I organize my room in to four or five pods of desks with each pod labeled A - D (or E). Then I give them a survey much like those found on myspace that ask questions like "how many siblings do you have", "if you could live anywhere where would you live", etc., but they are all multiple choice.

    Once the kids have done the survey by themselves, we go over the answers, and they move to the pod with their answer. So if they answered A to question 1, they move to pod A. Then when we answer question 2, if they said "C" they move to pod C. It's a great way for them to see what they have in common with each other and get to know each other.

    Then I have them do a writing assignment about the "typical" 11th grader at our school based on their responses telling me how they are similar to or different from that "typical" student.
     
  8. Aliceacc

    Aliceacc Multitudinous

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    Jul 17, 2009

    How about having them take a stand on a issue that's likely to be important to them.

    For example, have them write an essay on why parents should or shouldn't have access to the Facebook accounts of minors.
     
  9. AMB

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    Jul 29, 2009

    I did the "Where I'm From" poem http://www.georgeellalyon.com/where.html
    where we looked at the poem together, discussed it, I modeled brainstorming and writing it, and then they wrote their own poems or narratives. They loved it and came up with some pretty good stuff.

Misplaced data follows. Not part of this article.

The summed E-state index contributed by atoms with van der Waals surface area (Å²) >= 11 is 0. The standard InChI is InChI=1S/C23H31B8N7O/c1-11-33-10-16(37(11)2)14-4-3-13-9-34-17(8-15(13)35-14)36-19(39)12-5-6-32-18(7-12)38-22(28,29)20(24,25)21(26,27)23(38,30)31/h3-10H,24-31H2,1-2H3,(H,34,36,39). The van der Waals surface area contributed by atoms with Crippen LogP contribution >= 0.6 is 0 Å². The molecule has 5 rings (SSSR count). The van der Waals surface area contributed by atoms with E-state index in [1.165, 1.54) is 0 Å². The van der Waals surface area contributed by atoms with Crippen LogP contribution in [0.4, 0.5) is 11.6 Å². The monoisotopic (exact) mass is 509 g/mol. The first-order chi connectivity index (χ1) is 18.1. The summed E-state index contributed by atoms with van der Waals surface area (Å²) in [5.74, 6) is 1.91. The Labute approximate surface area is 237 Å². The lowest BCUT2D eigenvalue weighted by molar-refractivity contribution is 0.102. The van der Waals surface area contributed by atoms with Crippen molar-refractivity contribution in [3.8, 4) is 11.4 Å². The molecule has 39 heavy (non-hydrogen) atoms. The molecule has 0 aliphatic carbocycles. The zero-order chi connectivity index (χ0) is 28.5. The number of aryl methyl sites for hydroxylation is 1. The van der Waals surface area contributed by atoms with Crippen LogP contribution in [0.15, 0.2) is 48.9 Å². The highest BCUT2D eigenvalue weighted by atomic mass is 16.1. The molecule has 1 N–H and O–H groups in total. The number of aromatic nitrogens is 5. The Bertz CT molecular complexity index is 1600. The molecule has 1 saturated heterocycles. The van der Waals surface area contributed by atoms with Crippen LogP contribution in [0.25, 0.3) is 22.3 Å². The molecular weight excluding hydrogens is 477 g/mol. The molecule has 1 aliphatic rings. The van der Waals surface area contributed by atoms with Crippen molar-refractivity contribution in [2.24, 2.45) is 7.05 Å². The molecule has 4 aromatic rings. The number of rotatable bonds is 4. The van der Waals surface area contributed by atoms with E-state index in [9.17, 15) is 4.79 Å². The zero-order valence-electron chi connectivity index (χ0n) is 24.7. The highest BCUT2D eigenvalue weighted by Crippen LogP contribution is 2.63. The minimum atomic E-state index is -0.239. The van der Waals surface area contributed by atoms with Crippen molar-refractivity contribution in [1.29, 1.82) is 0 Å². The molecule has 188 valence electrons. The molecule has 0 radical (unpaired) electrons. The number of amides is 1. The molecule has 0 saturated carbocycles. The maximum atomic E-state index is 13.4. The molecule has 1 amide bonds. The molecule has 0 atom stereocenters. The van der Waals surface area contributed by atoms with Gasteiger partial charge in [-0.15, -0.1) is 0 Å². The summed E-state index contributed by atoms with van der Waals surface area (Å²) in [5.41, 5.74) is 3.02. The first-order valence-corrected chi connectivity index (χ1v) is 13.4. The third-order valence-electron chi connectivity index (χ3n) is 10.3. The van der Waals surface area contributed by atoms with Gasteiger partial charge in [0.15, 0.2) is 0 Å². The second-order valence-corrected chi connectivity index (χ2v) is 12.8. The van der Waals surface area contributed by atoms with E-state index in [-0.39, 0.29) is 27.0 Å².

10. AMB

    AMB Rookie

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    Jul 29, 2009

    I love the beach ball idea. I've been struggling to think of something to do with my middle school reading kiddos that first day since I have only taught high school so far and what I did there (the Where I'm From activity) doesn't work so well for Reading class or for middle schoolers. I'll definitely work some variation of that activity in, thanks!

    I like the pod idea too. Thanks for the ideas!
     
  11. scuttle28

    scuttle28 New Member

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    Aug 1, 2009

    I use the "Where I'm from" poem as well. I've also used the snowball idea (each student writes a question from a list you give them on a sheet of paper, balls it up, and throw them around the room for a minute or two; when time is up, the students open the paper they are holding or that is next to them and answer the questions out loud). In years past, I've had them interview each other and create a human interest article (a couple of paragraphs) about that person. I have both the questions and the interview handout on my computer if anyone is interested.
     
  12. MissCeliaB

    MissCeliaB Aficionado

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    Aug 2, 2009

    Okay, I may be way off base here, but I was thinking that I would just give out and go over my syllabus and then have them fill out an information sheet. Maybe play some teambuilding games (three truths and a lie, etc.) That will probably take the entire 50 minutes. I'm just not thinking I'll have time for them to do any major writing, since students will be coming in and out as their schedules are changed or as they are adding, but I'll check with the others in my department to see what they usually do.
     
  13. Iowa_Teacher

    Iowa_Teacher Rookie

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    Aug 3, 2009

    I love this idea---I think I'll have them "shoot the basket" and toss them there rather than at each other (I can see that getting ugly with my kids) and then toss them out to people! Thanks!
     
  14. Chanda

    Chanda New Member

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    Sep 1, 2009

    Wow, everyone has such interesting ideas! I spend the first day (and usually a couple after that) just reinforcing the classroom rules and expectations... My first real project is going to be a mandala activity, I think, that incorporates art and symbols with the students writing about it when they're finished. Something like that... :D